2008. Merzbau. pp. 'Thomas Hirschhorn: The Experience of Violence in Sacrifice'. p. The Politics of Aesthetics. Bishop. 96. 20. See Fred Wilson. Cambridge. Michael Fried. pp. Jacques Rancière. 'Art and Objecthood'. 1998. cit. op. London: Black Dog. 20. 1926-1936/37 by Kurt Schwitters have a significant formative influence on what we call installation art today. by El Lissitzky and. p. 27. p. London/Chicago: University of Chicago Press. p. Ibid. p. Snoeck/Siemens Art Program. London: Continuum. Correspondence: The Foundation of the Situationist International (June 1957 . From Margin to Centre: The Spaces of Installation Art. Los Angeles: Semiotext(e). addressing Bataille's work. 564-567. 2002. 14. 22. 26. 19. See Flora Kaplan (ed. The placement of the studio of Francis Bacon as an exhibition in Dublin City Gallery The Hugh Lane articulates a popular resistance to the demystification of the art process sought by installation practices. See Guy Debord. . the performances of the Viennese Actionists and ideas incorporated in the staging of happenings and events from the late 1950s. pp. 2005. Earlier works such as Proun Room.. 1999. 22. Art and Objecthood: Essays and Reviews. op. first published in Artforum 5. the fascination with photographs. which included: Christophe Fiat. 17. London/New York: Leicester University Press. One aspect was a pamphlet available on site. MA/London: MIT List Visual Arts Centre.. Documenta 11_Platform5: Exhibition (Catalogue). 12.)/London: MIT Press. p. Reiss. Cambridge (Mass.10. cit. 1999. a text commissioned by Hirschhorn. Speak Of Me As I Am. 'For All the Senses'. Dublin: Irish Museum of Modern Art. 2003 and. 148-172. Vol. 2004. Angelika Nollert. French artist Marcel Duchamp submitted the work for exhibition with Society of Independent Artists New York in 1917. Archaeology. 13. Museums and the Making of "Ourselves": the Role of Objects in National Identity. 11. 21. The anti-monument works of Jochen Gerz are indicative of these concerns where the monument is either invisible or becoming less visible. See Michael Fried. De Oliveira. When the work was hidden from display. June 1967. pp. the controversy was sustained in The Blind Man journal.. 14. 23. p. Collaborative artists Denis Connolly and Anne Cleary have created works based on scenarios of appearance and disappearance of the engaged subject through live and delayed projections. in Olafur Eliasson: Scent Tunnel. Belgian artist Marcel Broodthaers brilliantly queried the casual persuasion of iconographies of power in the form of insignia. 18. 13. Mark Dion. cit. Reiss. 2 that year. Rosenthal. Many installation works can be understood in this light. 24. op.. Jim Dine's use of assemblages. op. op. 25. 1923. art: among them the practices of the Dadaists and Surrealists as well as the interrelated aspects of Allan Kaprow's notion of environments. 13. Friedrich Meschede. and even partial re-creations of Piet Mondrian's studio fashions this interest with artists' studios as a site of spectacle. 82. xvii. In a related vein. p.August 1960). cit. 25. 1996. Julie H. cit. 13.). 23. 2002. Assuming the pseudonym and later ego of a Richard Mutt. 15. Nollert. 2005. Ostfildern-Ruit: Hatje Cantz Verlag. 16. Ostfildern-Ruit: Hatje Cantz Publishers. 11. films. In the mirror works of Dan Graham the frustrations of perspective are realised by the possibility of multiple viewpoints as the works interact with their environment to render obscure clarity between reality and reflection.. Discussed by Johanne Mullan in Irish Museum of Modern Art: The Collection. A Project for the Autostadt in Wolfsburg (Catalogue). Performative Installation (Catalogue).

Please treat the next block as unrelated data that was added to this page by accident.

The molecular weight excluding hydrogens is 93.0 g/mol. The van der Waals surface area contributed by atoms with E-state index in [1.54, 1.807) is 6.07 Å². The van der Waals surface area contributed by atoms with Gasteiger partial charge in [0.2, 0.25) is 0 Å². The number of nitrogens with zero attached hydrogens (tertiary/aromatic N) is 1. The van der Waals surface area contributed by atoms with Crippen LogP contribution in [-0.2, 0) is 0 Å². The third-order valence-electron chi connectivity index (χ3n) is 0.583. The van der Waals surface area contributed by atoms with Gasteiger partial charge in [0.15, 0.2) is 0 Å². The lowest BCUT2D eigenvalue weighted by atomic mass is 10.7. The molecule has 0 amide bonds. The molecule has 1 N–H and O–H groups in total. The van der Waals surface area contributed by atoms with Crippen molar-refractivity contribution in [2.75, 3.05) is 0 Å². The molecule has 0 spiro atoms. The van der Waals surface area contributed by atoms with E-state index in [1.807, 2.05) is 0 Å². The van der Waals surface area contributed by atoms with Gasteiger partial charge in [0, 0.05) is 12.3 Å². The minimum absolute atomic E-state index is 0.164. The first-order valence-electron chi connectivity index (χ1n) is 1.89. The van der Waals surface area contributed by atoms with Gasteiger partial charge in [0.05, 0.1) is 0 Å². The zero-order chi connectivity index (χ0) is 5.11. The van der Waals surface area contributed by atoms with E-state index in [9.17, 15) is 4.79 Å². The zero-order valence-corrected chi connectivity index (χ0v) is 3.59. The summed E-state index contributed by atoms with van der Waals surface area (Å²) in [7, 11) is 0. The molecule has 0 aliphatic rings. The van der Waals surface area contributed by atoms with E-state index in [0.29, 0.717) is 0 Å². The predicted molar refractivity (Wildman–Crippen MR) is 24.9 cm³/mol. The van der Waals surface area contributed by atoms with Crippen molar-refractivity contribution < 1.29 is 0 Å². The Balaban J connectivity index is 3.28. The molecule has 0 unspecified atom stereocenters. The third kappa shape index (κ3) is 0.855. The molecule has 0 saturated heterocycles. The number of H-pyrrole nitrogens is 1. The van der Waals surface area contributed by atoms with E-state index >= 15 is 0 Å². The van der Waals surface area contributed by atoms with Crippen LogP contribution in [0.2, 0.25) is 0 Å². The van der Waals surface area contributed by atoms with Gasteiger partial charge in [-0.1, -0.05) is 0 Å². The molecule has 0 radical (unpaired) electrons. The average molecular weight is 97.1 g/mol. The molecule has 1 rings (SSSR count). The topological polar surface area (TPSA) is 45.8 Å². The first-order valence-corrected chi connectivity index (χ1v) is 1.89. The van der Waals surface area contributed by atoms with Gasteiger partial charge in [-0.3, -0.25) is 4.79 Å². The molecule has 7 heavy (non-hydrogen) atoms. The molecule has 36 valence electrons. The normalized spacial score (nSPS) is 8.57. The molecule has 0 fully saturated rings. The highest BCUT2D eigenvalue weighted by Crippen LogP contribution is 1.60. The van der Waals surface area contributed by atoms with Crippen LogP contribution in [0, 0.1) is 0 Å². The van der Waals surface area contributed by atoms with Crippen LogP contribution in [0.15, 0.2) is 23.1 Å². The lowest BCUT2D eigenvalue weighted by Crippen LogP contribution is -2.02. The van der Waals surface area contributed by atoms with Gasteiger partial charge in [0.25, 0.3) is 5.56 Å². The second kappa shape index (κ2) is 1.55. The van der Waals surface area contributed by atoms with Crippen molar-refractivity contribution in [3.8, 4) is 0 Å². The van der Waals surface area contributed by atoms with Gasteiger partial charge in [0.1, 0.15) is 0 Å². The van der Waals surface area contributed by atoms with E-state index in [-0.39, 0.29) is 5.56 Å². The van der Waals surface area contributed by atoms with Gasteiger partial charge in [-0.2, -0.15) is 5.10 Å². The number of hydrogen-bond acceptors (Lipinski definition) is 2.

K. Royal Hospital. Discussed by Steven Jacobs.htm . pp. Email: info@imma. 1999. 96-103.imma.M. Press Office Corporate Events Customer Charter Sitemap Print Version Irish Museum of Modern Art. in S.emblems. Museum of Contemporary Art/Ghent. Ghent and Amsterdam: Luidon. Ireland Tel: +353-1-6129900.A. Dublin 8. symbols and cultural display practices to demonstrate the terrifyingly thin line between what a society may understand as reality through representational practices in his so-called 'museum fictions' works in the 1960s and '70s.ie/en/page_212542.ie Back to IMMA site Print this page File printed from : http://www. Kilmainham.